When the fleet of fishing-boats should have put out from Port Erin for the ground that lies south of the Calf, scarce a sail could I see, and not a boat had I noted coming from the Poolvash, where Port-le-Mary stands above the bay. From the top of the Mull Hills I could faintly descry the road to Castletown, but never a cart on market-day seemed to pass over it. Groups of people I vaguely saw standing together, and once, at midday, from the middle of a field of new-mown hay, there came to me the sounds of singing and prayer. Oftener than at any period during my solitary life I saw men on the mountains or felt their presence near me, for my senses were grown very keen. Oftener, also, than ever before, the sound of church bells seemed to come through the air. And going to the beach where my shattered boat lay, I one day came upon another boat beating idly down the waters of the sound, her sails flapping in the wind, and no hand at her tiller. I stood to watch while the little craft came drifting on with the flow of the tide. She ran head on to the cliff at Fistard, and then I went down to her, and found never a living soul aboard of her.

From these and other startling occurrences that came to me vaguely, as if by the one sense of the buried man, I felt that with the poor people of this island all was not well. But nothing did I know of a certainty until a day towards the first week of September-as I have reckoned„it-and then a strange thing befell.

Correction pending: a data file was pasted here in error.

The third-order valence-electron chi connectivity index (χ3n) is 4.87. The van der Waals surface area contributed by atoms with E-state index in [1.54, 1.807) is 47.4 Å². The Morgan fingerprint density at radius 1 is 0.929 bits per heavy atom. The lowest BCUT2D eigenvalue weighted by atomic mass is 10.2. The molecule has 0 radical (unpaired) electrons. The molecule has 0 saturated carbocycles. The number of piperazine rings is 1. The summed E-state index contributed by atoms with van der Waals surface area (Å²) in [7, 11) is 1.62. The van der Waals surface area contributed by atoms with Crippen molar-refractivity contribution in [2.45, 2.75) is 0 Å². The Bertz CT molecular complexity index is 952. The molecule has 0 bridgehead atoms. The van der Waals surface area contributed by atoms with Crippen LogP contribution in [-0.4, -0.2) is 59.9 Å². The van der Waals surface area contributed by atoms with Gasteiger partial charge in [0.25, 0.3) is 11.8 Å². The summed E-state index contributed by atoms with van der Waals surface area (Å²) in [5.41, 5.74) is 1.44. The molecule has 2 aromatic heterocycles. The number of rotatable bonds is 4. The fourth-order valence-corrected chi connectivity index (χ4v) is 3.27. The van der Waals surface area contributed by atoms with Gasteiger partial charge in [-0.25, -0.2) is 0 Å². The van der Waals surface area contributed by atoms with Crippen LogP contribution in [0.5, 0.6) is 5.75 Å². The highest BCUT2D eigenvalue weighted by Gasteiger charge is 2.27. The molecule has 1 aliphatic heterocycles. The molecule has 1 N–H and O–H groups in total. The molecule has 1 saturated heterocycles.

The sun was not shining, and when there was no sun there was little mist. A strong wind, too, had got up from the north-east, and the atmosphere over land and sea grew clearer as the day wore on. The wind strengthened after the turn of the ebb, and at half-flood, which was towards three in the afternoon, it had risen to the pitch of a gale, with heavy swirling rain. The rain ceased in a few hours, and in the lift of the heavy clouds I could see from the rising ground above my house a brig with shortened sail toiling heavily to the south-west of the Calf. She was struggling in the strong currents that flow there to get into the lea of the island, but was beaten back and back, never catching the shelter of the cliffs for the rush of the wind that swept over them. The darkness was falling in while I watched her, and when she was swept back and hidden from me by the forehead of the Calf I turned my face home. ward. Then I noticed that on the top of the Mull Hills a great company of people had gathered, and I thought I saw that they were watching the brig that was labouring heavily in the sea.

That night I had close employment at my fireside, for I was finishing a coat that I had someways fashioned with my undeft fingers from the best pieces of many garments that of themselves would no longer hold together. Rough as a monk's long sack it was, and all but as shapeless, but nevertheless a fit companion for the curranes on my feet, which I had made some time before from the coat of my hapless Millish-veg-veen.

While I wrought with my great sailmaker's needle and twine, the loud wind moaned about the walls of my house and whistled through its many crevices, and made the candle whereby I worked to flicker and gutter. Yet my mind was more cheerful than had lately been its wont, and I sang to myself with my face to the glow of the fire.

But when towards ten o'clock the sea below sent up a louder hiss than before, followed by a deeper under-groan, suddenly there was a clash at my window, and a poor, panting seamew, with open beak, came through it and fell helpless on the floor. I picked up the storm-beaten creature, and calmed it, and patched with the needle the skin of the window which it had broken by its entrance.